This ruling by a three-judge panel, handed down August 29, 2012, granted a new judge for the Zimmerman case.  This text is the majority of the opinion and all of the relevant text.  There is no explanation beyond what I’ve provided here.  One of the three judges did dissent, but only to say he believed the motion did not meet the “legally sufficient” burden.  The Florida Attorney General’s office announced that the decision would not be appealed.

ANALYSIS:

This is the only reasonable decision the courts could have made in this case.  To do otherwise would have given the appearance of a stacked deck against Zimmerman–in this case, a doubly stacked deck–and arguably opened the case to a successful appeal if Zimmerman were convicted.  Two of the three judges obviously decided to play it safe, a decision also quite within the law.

NBC Sued?

The New York Post reported on October 4 that Zimmerman intends to sue NBC News over its editing of his 911 tape to make him appear to be racist.  The Post wrote:

NBC launched an internal probe after producers misleadingly edited the 911 call placed by Zimmerman just before he shot the unarmed Florida teenager. The edit made it appear that Zimmerman had immediately told police that Martin was black, when the full tape reveals the neighborhood watch captain only did so when responding to a question posed by a dispatcher. Combined sections from two different parts of the tape gave the false impression that Zimmerman had said: ‘This guy looks like he’s up to no good or on drugs or something. He’s got his hand in his waistband. And he’s a black male.’

NBC News brass reportedly interviewed more than half a dozen staffers during its internal investigation, and at least three employees were let go. They determined that a ‘seasoned’ producer was to blame for the clip and news executives did not know the 911 call had been misleadingly edited until reports about it surfaced days later.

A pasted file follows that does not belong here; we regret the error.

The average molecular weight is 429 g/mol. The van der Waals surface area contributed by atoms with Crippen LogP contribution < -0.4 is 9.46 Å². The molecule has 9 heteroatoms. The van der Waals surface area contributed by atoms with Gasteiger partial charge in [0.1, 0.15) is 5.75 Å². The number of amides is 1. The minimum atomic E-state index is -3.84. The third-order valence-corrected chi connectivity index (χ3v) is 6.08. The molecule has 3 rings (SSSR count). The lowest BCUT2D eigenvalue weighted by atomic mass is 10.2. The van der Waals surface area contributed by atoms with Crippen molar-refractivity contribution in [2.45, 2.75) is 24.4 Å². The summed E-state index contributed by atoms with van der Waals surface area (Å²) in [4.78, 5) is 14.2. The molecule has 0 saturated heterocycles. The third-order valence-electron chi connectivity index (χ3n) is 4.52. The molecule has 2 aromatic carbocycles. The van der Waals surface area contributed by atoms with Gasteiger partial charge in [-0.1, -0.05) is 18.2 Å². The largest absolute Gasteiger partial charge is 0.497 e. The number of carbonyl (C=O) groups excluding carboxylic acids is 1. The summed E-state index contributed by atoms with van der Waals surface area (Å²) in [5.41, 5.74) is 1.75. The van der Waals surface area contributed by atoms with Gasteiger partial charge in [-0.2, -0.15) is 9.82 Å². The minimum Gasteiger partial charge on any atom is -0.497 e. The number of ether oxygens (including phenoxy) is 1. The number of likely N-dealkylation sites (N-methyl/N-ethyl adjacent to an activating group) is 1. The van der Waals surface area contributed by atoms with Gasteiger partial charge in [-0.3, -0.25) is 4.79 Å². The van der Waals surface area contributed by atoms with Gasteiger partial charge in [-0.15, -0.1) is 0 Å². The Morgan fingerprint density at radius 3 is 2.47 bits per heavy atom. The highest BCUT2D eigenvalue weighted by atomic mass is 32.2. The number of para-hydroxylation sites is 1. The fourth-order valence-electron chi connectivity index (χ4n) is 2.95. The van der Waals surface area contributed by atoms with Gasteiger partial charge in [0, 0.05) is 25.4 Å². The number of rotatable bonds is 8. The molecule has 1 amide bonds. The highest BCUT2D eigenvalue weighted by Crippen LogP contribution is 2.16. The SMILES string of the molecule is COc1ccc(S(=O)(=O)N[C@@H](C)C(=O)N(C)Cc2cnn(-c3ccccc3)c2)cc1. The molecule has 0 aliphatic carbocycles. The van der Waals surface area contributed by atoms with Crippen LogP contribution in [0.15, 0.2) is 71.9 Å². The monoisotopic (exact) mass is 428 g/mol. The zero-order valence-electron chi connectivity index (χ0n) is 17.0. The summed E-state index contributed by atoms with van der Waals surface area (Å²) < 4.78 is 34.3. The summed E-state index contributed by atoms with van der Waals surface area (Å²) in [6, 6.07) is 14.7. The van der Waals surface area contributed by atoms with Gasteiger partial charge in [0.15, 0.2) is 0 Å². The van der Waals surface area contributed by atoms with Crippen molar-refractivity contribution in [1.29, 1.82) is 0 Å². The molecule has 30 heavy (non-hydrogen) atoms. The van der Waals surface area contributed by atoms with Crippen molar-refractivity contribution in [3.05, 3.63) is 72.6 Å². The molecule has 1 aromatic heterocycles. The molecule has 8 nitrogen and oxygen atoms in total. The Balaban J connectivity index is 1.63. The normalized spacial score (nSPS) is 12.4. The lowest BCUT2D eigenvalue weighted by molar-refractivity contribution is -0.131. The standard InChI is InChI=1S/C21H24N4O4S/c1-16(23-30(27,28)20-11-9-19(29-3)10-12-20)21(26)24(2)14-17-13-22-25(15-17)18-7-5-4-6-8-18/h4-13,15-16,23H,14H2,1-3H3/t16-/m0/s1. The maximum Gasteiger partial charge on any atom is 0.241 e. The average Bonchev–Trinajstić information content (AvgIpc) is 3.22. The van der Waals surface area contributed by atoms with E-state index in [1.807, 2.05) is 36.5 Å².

An unidentified NBC executive previously told Reuters the ‘Today’ show’s editorial control policies missed the selective editing of the call. It is not known if any other ‘Today’ execs or anchors will be named in the suit.

This is an interesting development.  On one hand, NBC’s rapid throwing of several lower-level employees under the bus may help to make a successful suit difficult. On the other, public confidence in the Lamestream media is at an all time low.  About 57% of the public, according to Gallup, say they have little or no trust in the legacy media to accurately and honestly report the news.  In addition, NBC has a long and damning history of falsifying its reporting.  One of the most interesting and disgusting examples was its November, 1993 rigging of gas tanks of GM pickups with incendiary charges to support its allegation of exploding gas tanks in collisions, yet another ugly stunt that blew up in NBC’s face, and could blow up once more.

Upcoming and Current Hearings:

Judge Debra Nelson, the new jurist in the case, set a murder trial date for Zimmerman of June 10.  In addition, the next hearing date in Shellie Zimmerman’s perjury trial case was set for December 12.  There is currently no trial date set for that case.  It appears there may be good reason for future delays:

Nearly two weeks ago, O’Mara formally asked the judge to delay the case. This week, co-counsel Don West filed paperwork, complaining that the special prosecutor in the case has failed to turn over all the evidence that’s required and had been uncooperative.

Remaining issues for hearings in the near future include whether to allow O’Mara to subpoena Martin’s school records, whether the prosecutors should get Zimmerman’s medical records, and similar issues.